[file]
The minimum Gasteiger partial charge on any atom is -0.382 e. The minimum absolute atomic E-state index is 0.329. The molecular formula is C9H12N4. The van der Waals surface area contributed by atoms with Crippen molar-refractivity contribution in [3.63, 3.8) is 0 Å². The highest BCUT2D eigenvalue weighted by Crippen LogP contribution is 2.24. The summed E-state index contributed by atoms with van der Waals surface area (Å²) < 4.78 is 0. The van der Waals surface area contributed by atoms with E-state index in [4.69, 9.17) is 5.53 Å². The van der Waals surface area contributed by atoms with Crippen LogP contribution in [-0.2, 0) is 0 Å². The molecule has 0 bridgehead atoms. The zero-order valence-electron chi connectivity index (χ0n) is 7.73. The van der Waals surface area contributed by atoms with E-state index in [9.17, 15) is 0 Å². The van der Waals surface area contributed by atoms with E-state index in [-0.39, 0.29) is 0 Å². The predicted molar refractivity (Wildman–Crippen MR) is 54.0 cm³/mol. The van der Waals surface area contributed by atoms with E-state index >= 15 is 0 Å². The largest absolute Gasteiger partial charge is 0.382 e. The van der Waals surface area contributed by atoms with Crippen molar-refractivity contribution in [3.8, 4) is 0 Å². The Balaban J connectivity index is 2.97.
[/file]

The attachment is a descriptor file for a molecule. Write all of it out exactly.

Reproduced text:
The minimum Gasteiger partial charge on any atom is -0.382 e. The minimum absolute atomic E-state index is 0.329. The molecular formula is C9H12N4. The van der Waals surface area contributed by atoms with Crippen molar-refractivity contribution in [3.63, 3.8) is 0 Å². The highest BCUT2D eigenvalue weighted by Crippen LogP contribution is 2.24. The summed E-state index contributed by atoms with van der Waals surface area (Å²) < 4.78 is 0. The van der Waals surface area contributed by atoms with E-state index in [4.69, 9.17) is 5.53 Å². The van der Waals surface area contributed by atoms with Crippen LogP contribution in [-0.2, 0) is 0 Å². The molecule has 0 bridgehead atoms. The zero-order valence-electron chi connectivity index (χ0n) is 7.73. The van der Waals surface area contributed by atoms with E-state index in [9.17, 15) is 0 Å². The van der Waals surface area contributed by atoms with E-state index in [-0.39, 0.29) is 0 Å². The predicted molar refractivity (Wildman–Crippen MR) is 54.0 cm³/mol. The van der Waals surface area contributed by atoms with E-state index >= 15 is 0 Å². The largest absolute Gasteiger partial charge is 0.382 e. The van der Waals surface area contributed by atoms with Crippen molar-refractivity contribution in [3.8, 4) is 0 Å². The Balaban J connectivity index is 2.97.